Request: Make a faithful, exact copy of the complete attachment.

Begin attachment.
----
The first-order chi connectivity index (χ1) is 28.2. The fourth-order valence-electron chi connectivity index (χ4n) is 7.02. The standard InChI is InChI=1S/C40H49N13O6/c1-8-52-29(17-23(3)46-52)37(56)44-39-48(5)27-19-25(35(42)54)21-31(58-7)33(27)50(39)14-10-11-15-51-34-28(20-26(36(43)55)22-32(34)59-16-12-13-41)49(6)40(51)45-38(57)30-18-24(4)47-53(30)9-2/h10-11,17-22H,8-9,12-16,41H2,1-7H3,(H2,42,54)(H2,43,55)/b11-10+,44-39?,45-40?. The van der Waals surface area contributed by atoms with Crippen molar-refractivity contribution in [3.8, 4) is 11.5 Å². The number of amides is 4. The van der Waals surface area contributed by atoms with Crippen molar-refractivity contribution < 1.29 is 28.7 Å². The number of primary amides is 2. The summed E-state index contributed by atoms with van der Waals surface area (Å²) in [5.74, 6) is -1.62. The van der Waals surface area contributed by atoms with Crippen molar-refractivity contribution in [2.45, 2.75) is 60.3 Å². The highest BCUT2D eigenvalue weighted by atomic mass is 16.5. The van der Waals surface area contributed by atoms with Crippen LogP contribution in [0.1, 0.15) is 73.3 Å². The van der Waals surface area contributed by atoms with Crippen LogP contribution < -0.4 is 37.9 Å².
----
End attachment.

The first-order chi connectivity index (χ1) is 28.2. The fourth-order valence-electron chi connectivity index (χ4n) is 7.02. The standard InChI is InChI=1S/C40H49N13O6/c1-8-52-29(17-23(3)46-52)37(56)44-39-48(5)27-19-25(35(42)54)21-31(58-7)33(27)50(39)14-10-11-15-51-34-28(20-26(36(43)55)22-32(34)59-16-12-13-41)49(6)40(51)45-38(57)30-18-24(4)47-53(30)9-2/h10-11,17-22H,8-9,12-16,41H2,1-7H3,(H2,42,54)(H2,43,55)/b11-10+,44-39?,45-40?. The van der Waals surface area contributed by atoms with Crippen molar-refractivity contribution in [3.8, 4) is 11.5 Å². The number of amides is 4. The van der Waals surface area contributed by atoms with Crippen molar-refractivity contribution < 1.29 is 28.7 Å². The number of primary amides is 2. The summed E-state index contributed by atoms with van der Waals surface area (Å²) in [5.74, 6) is -1.62. The van der Waals surface area contributed by atoms with Crippen molar-refractivity contribution in [2.45, 2.75) is 60.3 Å². The highest BCUT2D eigenvalue weighted by atomic mass is 16.5. The van der Waals surface area contributed by atoms with Crippen LogP contribution in [0.1, 0.15) is 73.3 Å². The van der Waals surface area contributed by atoms with Crippen LogP contribution < -0.4 is 37.9 Å².